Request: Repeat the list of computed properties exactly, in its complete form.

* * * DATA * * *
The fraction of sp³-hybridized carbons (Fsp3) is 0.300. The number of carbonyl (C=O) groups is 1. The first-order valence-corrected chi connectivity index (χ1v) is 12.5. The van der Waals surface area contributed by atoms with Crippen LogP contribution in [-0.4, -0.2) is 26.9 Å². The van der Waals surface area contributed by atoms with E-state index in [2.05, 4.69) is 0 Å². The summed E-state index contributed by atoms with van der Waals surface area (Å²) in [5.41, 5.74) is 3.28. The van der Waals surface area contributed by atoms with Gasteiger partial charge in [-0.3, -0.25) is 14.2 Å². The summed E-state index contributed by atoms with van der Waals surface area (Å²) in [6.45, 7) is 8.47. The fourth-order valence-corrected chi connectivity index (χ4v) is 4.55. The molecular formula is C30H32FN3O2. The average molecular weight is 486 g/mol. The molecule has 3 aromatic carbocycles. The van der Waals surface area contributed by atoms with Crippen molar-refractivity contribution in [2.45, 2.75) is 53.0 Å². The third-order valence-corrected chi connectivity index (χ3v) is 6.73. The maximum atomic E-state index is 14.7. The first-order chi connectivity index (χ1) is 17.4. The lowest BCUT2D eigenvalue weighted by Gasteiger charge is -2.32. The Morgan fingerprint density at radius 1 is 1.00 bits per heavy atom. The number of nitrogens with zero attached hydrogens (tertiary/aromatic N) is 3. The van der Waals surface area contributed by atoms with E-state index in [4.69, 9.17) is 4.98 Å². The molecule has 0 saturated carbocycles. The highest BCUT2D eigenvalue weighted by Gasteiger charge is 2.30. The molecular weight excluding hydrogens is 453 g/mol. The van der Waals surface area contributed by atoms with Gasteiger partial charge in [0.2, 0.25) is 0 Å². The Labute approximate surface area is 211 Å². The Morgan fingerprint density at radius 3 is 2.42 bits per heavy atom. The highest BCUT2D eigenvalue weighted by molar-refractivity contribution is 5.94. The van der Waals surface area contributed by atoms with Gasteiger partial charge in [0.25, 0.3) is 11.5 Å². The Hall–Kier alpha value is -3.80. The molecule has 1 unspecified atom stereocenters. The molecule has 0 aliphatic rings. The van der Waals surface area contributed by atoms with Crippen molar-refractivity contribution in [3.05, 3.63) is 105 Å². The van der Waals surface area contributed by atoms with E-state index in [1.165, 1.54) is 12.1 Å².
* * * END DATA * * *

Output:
The fraction of sp³-hybridized carbons (Fsp3) is 0.300. The number of carbonyl (C=O) groups is 1. The first-order valence-corrected chi connectivity index (χ1v) is 12.5. The van der Waals surface area contributed by atoms with Crippen LogP contribution in [-0.4, -0.2) is 26.9 Å². The van der Waals surface area contributed by atoms with E-state index in [2.05, 4.69) is 0 Å². The summed E-state index contributed by atoms with van der Waals surface area (Å²) in [5.41, 5.74) is 3.28. The van der Waals surface area contributed by atoms with Gasteiger partial charge in [-0.3, -0.25) is 14.2 Å². The summed E-state index contributed by atoms with van der Waals surface area (Å²) in [6.45, 7) is 8.47. The fourth-order valence-corrected chi connectivity index (χ4v) is 4.55. The molecular formula is C30H32FN3O2. The average molecular weight is 486 g/mol. The molecule has 3 aromatic carbocycles. The van der Waals surface area contributed by atoms with Crippen molar-refractivity contribution in [2.45, 2.75) is 53.0 Å². The third-order valence-corrected chi connectivity index (χ3v) is 6.73. The maximum atomic E-state index is 14.7. The first-order chi connectivity index (χ1) is 17.4. The lowest BCUT2D eigenvalue weighted by Gasteiger charge is -2.32. The Morgan fingerprint density at radius 1 is 1.00 bits per heavy atom. The number of nitrogens with zero attached hydrogens (tertiary/aromatic N) is 3. The van der Waals surface area contributed by atoms with E-state index in [4.69, 9.17) is 4.98 Å². The molecule has 0 saturated carbocycles. The highest BCUT2D eigenvalue weighted by Gasteiger charge is 2.30. The molecular weight excluding hydrogens is 453 g/mol. The van der Waals surface area contributed by atoms with Gasteiger partial charge in [0.2, 0.25) is 0 Å². The Labute approximate surface area is 211 Å². The Morgan fingerprint density at radius 3 is 2.42 bits per heavy atom. The highest BCUT2D eigenvalue weighted by molar-refractivity contribution is 5.94. The van der Waals surface area contributed by atoms with Gasteiger partial charge in [0.25, 0.3) is 11.5 Å². The Hall–Kier alpha value is -3.80. The molecule has 1 unspecified atom stereocenters. The molecule has 0 aliphatic rings. The van der Waals surface area contributed by atoms with Crippen molar-refractivity contribution in [3.05, 3.63) is 105 Å². The van der Waals surface area contributed by atoms with E-state index in [1.165, 1.54) is 12.1 Å².